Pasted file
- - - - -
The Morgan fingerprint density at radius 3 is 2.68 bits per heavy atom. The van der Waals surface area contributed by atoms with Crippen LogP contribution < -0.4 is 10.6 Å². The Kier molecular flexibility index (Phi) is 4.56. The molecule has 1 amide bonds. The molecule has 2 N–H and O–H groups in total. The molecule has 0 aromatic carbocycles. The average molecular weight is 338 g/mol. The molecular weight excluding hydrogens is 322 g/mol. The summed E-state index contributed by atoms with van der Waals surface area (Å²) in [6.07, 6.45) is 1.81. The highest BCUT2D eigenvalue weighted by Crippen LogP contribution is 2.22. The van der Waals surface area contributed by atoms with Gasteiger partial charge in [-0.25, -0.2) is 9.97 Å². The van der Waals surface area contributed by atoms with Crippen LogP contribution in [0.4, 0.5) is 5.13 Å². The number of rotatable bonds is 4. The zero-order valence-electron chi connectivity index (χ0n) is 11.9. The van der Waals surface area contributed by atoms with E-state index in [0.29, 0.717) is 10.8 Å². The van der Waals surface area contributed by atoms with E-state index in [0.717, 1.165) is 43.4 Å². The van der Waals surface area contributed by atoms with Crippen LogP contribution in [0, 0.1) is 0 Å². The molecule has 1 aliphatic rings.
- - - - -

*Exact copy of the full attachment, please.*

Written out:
The Morgan fingerprint density at radius 3 is 2.68 bits per heavy atom. The van der Waals surface area contributed by atoms with Crippen LogP contribution < -0.4 is 10.6 Å². The Kier molecular flexibility index (Phi) is 4.56. The molecule has 1 amide bonds. The molecule has 2 N–H and O–H groups in total. The molecule has 0 aromatic carbocycles. The average molecular weight is 338 g/mol. The molecular weight excluding hydrogens is 322 g/mol. The summed E-state index contributed by atoms with van der Waals surface area (Å²) in [6.07, 6.45) is 1.81. The highest BCUT2D eigenvalue weighted by Crippen LogP contribution is 2.22. The van der Waals surface area contributed by atoms with Gasteiger partial charge in [-0.25, -0.2) is 9.97 Å². The van der Waals surface area contributed by atoms with Crippen LogP contribution in [0.4, 0.5) is 5.13 Å². The number of rotatable bonds is 4. The zero-order valence-electron chi connectivity index (χ0n) is 11.9. The van der Waals surface area contributed by atoms with E-state index in [0.29, 0.717) is 10.8 Å². The van der Waals surface area contributed by atoms with E-state index in [0.717, 1.165) is 43.4 Å². The van der Waals surface area contributed by atoms with Crippen LogP contribution in [0, 0.1) is 0 Å². The molecule has 1 aliphatic rings.